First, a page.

Comedy and thriller are the two genres struggling for dominance in The 39 Steps. Large portions of the film are infused with that marquee humor many Hitchcock films possess. There are two scenes, in particular, that are incredibly well done. The first one is rather early into The 39 Steps and it shows the famous Mr. Memory, a man who supposedly has the answer to every question one could come up with, while he is being tested by a group of Londoners. A young man asks Mr. Memory: "How old is Mae West?" and he immediately replies, "Sir, I never tell a lady's age".
The second scene is towards the end of the film. Richard enters a town hall meeting where he pretends to be an important political leader in order to save himself from a group of secret agents who have been chasing him. He takes the stage and delivers a passionate speech that everyone applauds. The manner in which he plays with the emotions of his listeners is incredibly entertaining.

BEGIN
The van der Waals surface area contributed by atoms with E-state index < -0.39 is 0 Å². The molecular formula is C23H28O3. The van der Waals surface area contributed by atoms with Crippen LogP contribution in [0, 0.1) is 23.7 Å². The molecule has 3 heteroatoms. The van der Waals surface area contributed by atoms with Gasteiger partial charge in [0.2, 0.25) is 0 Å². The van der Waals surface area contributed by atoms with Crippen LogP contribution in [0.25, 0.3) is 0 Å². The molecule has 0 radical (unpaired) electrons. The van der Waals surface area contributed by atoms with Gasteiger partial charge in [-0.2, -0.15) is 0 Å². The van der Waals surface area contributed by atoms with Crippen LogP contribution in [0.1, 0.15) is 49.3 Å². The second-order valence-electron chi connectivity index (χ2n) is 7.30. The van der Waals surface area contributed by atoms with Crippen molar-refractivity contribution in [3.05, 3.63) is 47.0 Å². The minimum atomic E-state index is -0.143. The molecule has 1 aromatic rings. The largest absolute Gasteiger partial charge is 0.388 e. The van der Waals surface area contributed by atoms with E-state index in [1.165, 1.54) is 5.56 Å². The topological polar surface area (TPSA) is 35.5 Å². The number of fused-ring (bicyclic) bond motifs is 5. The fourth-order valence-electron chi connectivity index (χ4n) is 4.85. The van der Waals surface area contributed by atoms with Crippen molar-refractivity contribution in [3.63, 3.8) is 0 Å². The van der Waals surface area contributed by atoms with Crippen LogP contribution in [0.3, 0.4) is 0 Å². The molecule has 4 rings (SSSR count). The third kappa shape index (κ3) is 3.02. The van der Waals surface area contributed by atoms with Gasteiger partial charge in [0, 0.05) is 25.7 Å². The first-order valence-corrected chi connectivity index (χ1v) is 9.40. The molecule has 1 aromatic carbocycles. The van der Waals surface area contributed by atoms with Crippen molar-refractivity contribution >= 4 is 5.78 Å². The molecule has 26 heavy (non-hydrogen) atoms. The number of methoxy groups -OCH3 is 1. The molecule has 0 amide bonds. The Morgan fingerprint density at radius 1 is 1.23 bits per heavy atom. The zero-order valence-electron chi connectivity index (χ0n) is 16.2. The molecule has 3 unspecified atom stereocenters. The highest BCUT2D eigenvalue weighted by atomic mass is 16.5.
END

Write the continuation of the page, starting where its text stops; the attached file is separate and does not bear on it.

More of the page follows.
Of course, The 39 Steps is also entertaining as a conventional thriller. Hitchcock introduces a number of characters whose true personalities intentionally remain veiled in secrecy. As a result, one is forced to continuously guess what their exact roles in the espionage affair is – a stylish move transforming The 39 Steps into a lot more than the sum of its parts.
There are some rather effective romantic overtones in the film as well. After Richard"accidentally" encounters the attractive Pamela (Madeleine Carroll, My Favorite Blonde), and the two question their integrity, they actually end up liking each other. This is where the entire tone of the film changes dramatically – enhanced by the surprising sexual tension occupying the space between the two characters (pay attention how Pamela looks at Richard when he hangs her wet stockings over the fireplace).